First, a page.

Dec. 5, 2012
Q: My husband and I qualified for a VA loan, which means that we can purchase a home with no down payment, but we are still being asked for $2,000 “earnest money” – what is this? Why do we have to come up with so much?
A: Congratulations to you and your husband on making an offer on your new home! (If you have been asked for earnest money, that means you are making an offer on property.) Your earnest money means that you “earnestly” intent to purchase the property. It is a sort of security deposit that accompanies your offer showing good faith.
There is no set amount for how much earnest money can be asked or how much you should put down. Typically, earnest money is 2-3% of the purchase amount, but the more you put down, the more serious your offer looks. Right now, the market is pretty tight, so you may want to really seriously consider the effect your earnest money has on the seller. Most of the time, you can offer less than what they are asking – but in this market, I wouldn’t advise it.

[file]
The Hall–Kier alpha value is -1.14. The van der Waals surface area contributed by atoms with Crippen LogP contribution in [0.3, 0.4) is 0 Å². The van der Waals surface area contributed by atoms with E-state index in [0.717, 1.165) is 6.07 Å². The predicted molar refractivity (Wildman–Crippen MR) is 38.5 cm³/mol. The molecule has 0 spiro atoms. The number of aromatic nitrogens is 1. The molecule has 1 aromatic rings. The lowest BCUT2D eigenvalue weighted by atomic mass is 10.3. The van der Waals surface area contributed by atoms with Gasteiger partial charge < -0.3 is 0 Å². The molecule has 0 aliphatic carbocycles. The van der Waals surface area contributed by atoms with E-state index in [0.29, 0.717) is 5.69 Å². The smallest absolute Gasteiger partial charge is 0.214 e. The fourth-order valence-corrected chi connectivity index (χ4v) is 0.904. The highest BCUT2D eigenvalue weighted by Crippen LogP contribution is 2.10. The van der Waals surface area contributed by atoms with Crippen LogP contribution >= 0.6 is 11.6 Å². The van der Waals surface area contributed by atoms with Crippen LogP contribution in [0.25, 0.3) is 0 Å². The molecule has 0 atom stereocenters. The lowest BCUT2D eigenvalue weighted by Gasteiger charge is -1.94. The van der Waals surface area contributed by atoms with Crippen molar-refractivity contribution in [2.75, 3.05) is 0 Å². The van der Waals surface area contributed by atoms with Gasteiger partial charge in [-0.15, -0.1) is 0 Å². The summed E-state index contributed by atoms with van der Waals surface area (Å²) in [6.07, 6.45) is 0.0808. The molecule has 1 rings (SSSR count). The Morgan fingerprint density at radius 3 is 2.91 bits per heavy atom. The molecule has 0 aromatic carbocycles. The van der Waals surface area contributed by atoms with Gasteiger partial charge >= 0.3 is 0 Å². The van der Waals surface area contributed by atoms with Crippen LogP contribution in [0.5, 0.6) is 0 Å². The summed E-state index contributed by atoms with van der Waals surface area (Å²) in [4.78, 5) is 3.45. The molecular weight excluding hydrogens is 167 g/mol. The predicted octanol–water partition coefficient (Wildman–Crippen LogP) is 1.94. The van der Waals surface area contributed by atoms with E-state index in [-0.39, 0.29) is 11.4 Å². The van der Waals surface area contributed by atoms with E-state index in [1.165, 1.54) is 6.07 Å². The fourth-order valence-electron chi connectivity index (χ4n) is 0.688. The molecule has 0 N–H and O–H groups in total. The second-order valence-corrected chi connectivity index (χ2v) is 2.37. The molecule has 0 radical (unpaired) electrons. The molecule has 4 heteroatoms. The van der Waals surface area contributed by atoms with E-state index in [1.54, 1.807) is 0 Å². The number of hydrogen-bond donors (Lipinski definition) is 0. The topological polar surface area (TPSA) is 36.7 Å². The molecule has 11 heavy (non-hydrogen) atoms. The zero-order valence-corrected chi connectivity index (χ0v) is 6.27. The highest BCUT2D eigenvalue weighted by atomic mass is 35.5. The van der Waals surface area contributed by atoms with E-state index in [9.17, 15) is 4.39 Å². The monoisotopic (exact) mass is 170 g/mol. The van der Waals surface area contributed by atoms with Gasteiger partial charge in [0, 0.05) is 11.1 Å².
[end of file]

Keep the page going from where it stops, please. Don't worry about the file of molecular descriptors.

The money is held in a trust account through the closing period and is usually applied toward the buyer’s down payment and closing costs. There are, of course, many exceptions to this rule. With a VA loan, since you will not be making a down payment, you may receive the money back or it may be applied towards closing. Sometimes, you may apply it towards your first mortgage payment.
What if the deal doesn’t go through?
While the money is in the trust, it is essentially held by both the buyer and the seller. Even if the deal does not close through any fault of the buyer, they may not be entitled to the whole amount back, due to cancellation fees. This is something that the buyer and seller must work out.
An experienced real estate agent will have dealt with these scenarios and will be able to walk you through the process. Make sure you ask your agent lots of questions along the way.